Sunday, January 9, 2011

A Slave Without A Master

The day that Daughtry (real name is never shared) challenged me to lose weight: it was on. There was nothing I would hold back. As long as there was a pair of sneakers on my feet, a Cardio playlist on the ipod and an inhaler in my hand, I was good to go. I was lucky enough to have a beautiful fitness center at my apartment complex and I was also lucky enough to have the stubborn, competitive attitude of an OCD-Irish-New Yorker. When those powers combine, you get a force to be reckoned with. Or at least a force that will find a way to complain, bitch, and moan about every day in her battle for weight loss.

The first day I walked into that fitness center as a competitor, not just a girl engaging in a nonchalant work out, I met an inanimate object that would personify my master, engulf me in waves of pain, guilt, hatred and exhaustion, and ultimately form a Stockholm-like syndrome effect on my psyche. It was treadmill #3... the third one in the row of 5 along the wall of windows. I grew to learn her speeds, her inclines, her programs, her ability to cause me to fly off, her finicky methods of pushing me to the brink of a collapsed lung, and the lovely convenience of her double cup holders.

I never named her. Although I did name everyone else that came in contact with me and treadmill #3. There was Grandma Battle Ax/ Betty Boniva who continuously berated me on my weight, eating habits and appearance. Shutting her up with a container of frosting and a spoon placed in one of those fantastic cup holders ended that relationship (thank God). There was Juicy Barbie and the sorority sisters of Tappa Kega Hoe. They ran in tight Lycra and bobbed their blonde pony tails on treadmill #2 and #4 on either side of me. They didn't sweat. They didn't pant. And they found great enjoyment in my outbursts of "Mother of God, when will this mile end?!??" and "FML!!!." They also looked on in horror when I would tape a picture of a Wendy's frosty to the screen so that I could "run towards that."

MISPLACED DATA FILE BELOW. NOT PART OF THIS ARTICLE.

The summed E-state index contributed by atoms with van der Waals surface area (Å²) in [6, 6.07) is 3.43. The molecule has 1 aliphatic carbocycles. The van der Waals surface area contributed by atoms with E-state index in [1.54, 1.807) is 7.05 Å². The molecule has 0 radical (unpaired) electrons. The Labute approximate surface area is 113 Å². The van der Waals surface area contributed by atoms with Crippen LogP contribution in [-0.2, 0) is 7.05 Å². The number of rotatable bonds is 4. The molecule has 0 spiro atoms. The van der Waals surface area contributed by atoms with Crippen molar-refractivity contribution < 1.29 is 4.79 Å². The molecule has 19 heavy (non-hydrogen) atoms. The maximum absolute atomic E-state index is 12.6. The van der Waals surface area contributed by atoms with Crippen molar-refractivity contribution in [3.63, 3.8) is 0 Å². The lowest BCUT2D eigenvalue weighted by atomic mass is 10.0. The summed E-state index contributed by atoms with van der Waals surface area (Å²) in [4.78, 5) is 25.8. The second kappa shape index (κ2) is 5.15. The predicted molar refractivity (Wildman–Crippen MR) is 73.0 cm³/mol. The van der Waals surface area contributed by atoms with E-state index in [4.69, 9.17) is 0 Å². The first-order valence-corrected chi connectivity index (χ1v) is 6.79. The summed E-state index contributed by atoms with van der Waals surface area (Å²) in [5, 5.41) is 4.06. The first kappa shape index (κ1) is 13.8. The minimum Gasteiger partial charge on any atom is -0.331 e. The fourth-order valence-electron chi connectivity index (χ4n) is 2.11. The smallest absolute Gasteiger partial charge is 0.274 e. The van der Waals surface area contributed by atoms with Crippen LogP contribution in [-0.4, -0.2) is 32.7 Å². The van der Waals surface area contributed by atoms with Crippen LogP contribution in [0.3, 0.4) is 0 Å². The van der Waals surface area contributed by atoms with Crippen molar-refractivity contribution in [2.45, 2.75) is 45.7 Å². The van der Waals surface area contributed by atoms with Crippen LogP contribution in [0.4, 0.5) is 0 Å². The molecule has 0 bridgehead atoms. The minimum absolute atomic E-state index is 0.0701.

But in moving out of that complex and into another, I had to say goodbye to treadmill #3. I gave her one last good run (that resulted in a great post-run throw up), and then I shut the door to the gym and waved goodbye to my master. I don't know if it was sweat running down my face or not, but I may have shed a tear or two. No one will ever know...

My new apartment complex has a fitness center too. I went in there today with hesitation and nervous anxiety. What will it be like? Would the treadmills be the same? Will I have enough equipment to suit my routine? The answer to those questions was a resounding: NO. There in the corner sat a lone treadmill and on the other side, two elliptical machines. Like a pathetic, abused puppy the treadmill looked at me, begging me to give her attention. How could this machine become my master?? She was pathetic and I do believe the nineties called and asked for her back. She was old and should have been out of the game years ago. But alas, I stepped onto her and hit the "up" button for speed. She sped up, she huffed and puffed and began to gain momentum. Just like me, we both struggled to find our strength and our stride. But after the first quarter mile we were doing just fine. I huffed. She puffed. I sighed. She squeaked. And together we completed a 5K. It wasn't easy (the new Shape-up's didn't help in that aspect either), but it was over.

So my new "master" lacks authority, dominance and fear-inducing aggression. She is abused, tired and defeated. But that sounds a bit familiar. Perhaps instead of a master, I will have a companion. It's not what I am used to... and it's not exactly what I need. But I think it will work. I will always miss treadmill #3 and her "no excuses allowed" work out, but I need to move on. To close that chapter in my book. And with the absence of treadmill #3, the dominating force in my life can finally be a human: Jillian Michaels.

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